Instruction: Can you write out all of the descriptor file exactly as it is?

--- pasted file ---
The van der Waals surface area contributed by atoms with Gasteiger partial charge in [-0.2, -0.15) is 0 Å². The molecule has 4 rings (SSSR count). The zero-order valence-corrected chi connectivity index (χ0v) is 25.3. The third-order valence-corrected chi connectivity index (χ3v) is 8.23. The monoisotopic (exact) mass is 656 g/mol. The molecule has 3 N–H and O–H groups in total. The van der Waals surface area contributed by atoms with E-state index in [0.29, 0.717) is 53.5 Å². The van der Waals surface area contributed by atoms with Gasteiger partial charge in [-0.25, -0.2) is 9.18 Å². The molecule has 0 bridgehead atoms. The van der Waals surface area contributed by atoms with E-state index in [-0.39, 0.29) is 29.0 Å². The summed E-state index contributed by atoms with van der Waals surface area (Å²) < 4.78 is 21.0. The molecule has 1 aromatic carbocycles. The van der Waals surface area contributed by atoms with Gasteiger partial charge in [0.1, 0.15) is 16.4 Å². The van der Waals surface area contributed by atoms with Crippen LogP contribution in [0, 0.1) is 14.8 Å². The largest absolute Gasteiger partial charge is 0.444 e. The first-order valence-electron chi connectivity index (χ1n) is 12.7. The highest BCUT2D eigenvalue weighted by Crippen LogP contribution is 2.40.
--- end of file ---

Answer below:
The van der Waals surface area contributed by atoms with Gasteiger partial charge in [-0.2, -0.15) is 0 Å². The molecule has 4 rings (SSSR count). The zero-order valence-corrected chi connectivity index (χ0v) is 25.3. The third-order valence-corrected chi connectivity index (χ3v) is 8.23. The monoisotopic (exact) mass is 656 g/mol. The molecule has 3 N–H and O–H groups in total. The van der Waals surface area contributed by atoms with E-state index in [0.29, 0.717) is 53.5 Å². The van der Waals surface area contributed by atoms with Gasteiger partial charge in [-0.25, -0.2) is 9.18 Å². The molecule has 0 bridgehead atoms. The van der Waals surface area contributed by atoms with E-state index in [-0.39, 0.29) is 29.0 Å². The summed E-state index contributed by atoms with van der Waals surface area (Å²) < 4.78 is 21.0. The molecule has 1 aromatic carbocycles. The van der Waals surface area contributed by atoms with Gasteiger partial charge in [0.1, 0.15) is 16.4 Å². The van der Waals surface area contributed by atoms with Crippen LogP contribution in [0, 0.1) is 14.8 Å². The largest absolute Gasteiger partial charge is 0.444 e. The first-order valence-electron chi connectivity index (χ1n) is 12.7. The highest BCUT2D eigenvalue weighted by Crippen LogP contribution is 2.40.